Underneath the Oversea

The ocean is rising… Straight up!

“On a bluff above the sea lived a gargoyle, a tree, two bards, and their various children.”

Gorlen and Plenth, the wandering bards in question, have quit a life of rambling to raise their daughter Aiku in peace at the edge of a curious sea. Aiku’s other father is the gargoyle Spar, who is also husband to a songwood tree and father to a young grove. It’s no more unusual than most families, and their life no less ordinary…until one extraordinary day, when the messenger birds Aiku loves begin to deliver ominous notes and soon flap away in a frenzy, like a storm fleeing before an even greater storm.

Their warning, meant only for birds, becomes clear to all when the ocean abandons its bed and sails into the sky, carrying off all its denizens (not to mention every ship), while revealing an eerie land of murk and mystery below.

While some might hesitate to plunge into that vaporous realm, for our heroic parents, waiting is not an option.

For even as the ocean rose, Aiku was carried off to the lands beneath it, caught in a conflict between elder guardians and illicit sorceries. With no idea what they’re getting themselves into, our bards and gargoyle head straight into the dim new world.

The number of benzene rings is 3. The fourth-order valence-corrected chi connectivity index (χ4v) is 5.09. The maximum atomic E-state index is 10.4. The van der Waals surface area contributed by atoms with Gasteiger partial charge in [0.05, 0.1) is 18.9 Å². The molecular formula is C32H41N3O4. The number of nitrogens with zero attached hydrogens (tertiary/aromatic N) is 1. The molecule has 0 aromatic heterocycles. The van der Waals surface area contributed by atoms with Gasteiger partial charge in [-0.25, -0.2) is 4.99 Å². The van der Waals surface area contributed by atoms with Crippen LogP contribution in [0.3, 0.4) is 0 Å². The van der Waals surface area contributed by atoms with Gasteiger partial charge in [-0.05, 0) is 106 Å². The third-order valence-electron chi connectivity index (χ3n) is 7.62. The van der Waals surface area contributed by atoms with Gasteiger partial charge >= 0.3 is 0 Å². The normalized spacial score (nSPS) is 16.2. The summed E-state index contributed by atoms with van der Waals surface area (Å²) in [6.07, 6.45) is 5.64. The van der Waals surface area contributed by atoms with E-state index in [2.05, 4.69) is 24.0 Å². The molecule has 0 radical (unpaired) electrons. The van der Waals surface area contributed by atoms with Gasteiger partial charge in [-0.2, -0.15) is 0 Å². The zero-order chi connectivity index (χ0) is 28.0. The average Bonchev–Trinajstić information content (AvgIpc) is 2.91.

Will the levitating sea crash down again and drown them? Or might it float away to the stars, taking Aiku with it?

Only in the depths beneath the Oversea, at a place of power where ancient forces forgotten and forbidden converge, will all the pieces and the players come together.

The tides, and the stakes, have never been higher.


Praise for Underneath the Oversea:

“It’s timeless and old school, moving at a non-frenetic pace, yet curiously full of contemporary relevance and excitement. It’s not marked by the frantic overachieving of modern genre world­building, yet it’s still rich and dense. It obviously predates the commodification of fantasy and the splintering of that genre into many niches. It’s not Tolkienesque or paranormal, urban or grimdark. It’s simply… echt fantasy, like Dunsany or Mir­rlees, de Camp & Pratt or Hannes Bok. … Laidlaw’s tone and his whimsical, low-key yet alluring inventiveness have a light, eternally fresh style, not anchored to any one era. Yet the whole subtextual theme of a blended family is pure 21st-century topical material, natural and not hammered home. … There are constant surprises, cliffhangers, reveals, and moving sentimental epiphanies throughout these adventures, and at times a Vancian flair for dialogue. …  The pristine, primal spirit of fancifulness that does not obey the dictates of marketplace or literary fashions … A book that will transport you ‘beyond the fields we know.'” – Paul di Filippo, Locus Magazine

“This is all really a delight. Everywhere there are wonders – the imagination of the author is a marvel. The novel remains at the same time light-hearted and quite serious – the stakes are high, there is much danger and some loss; but also there is comedy, and sweetness, and love. I was enchanted the whole way through.” – Rich Horton, Black Gate Magazine

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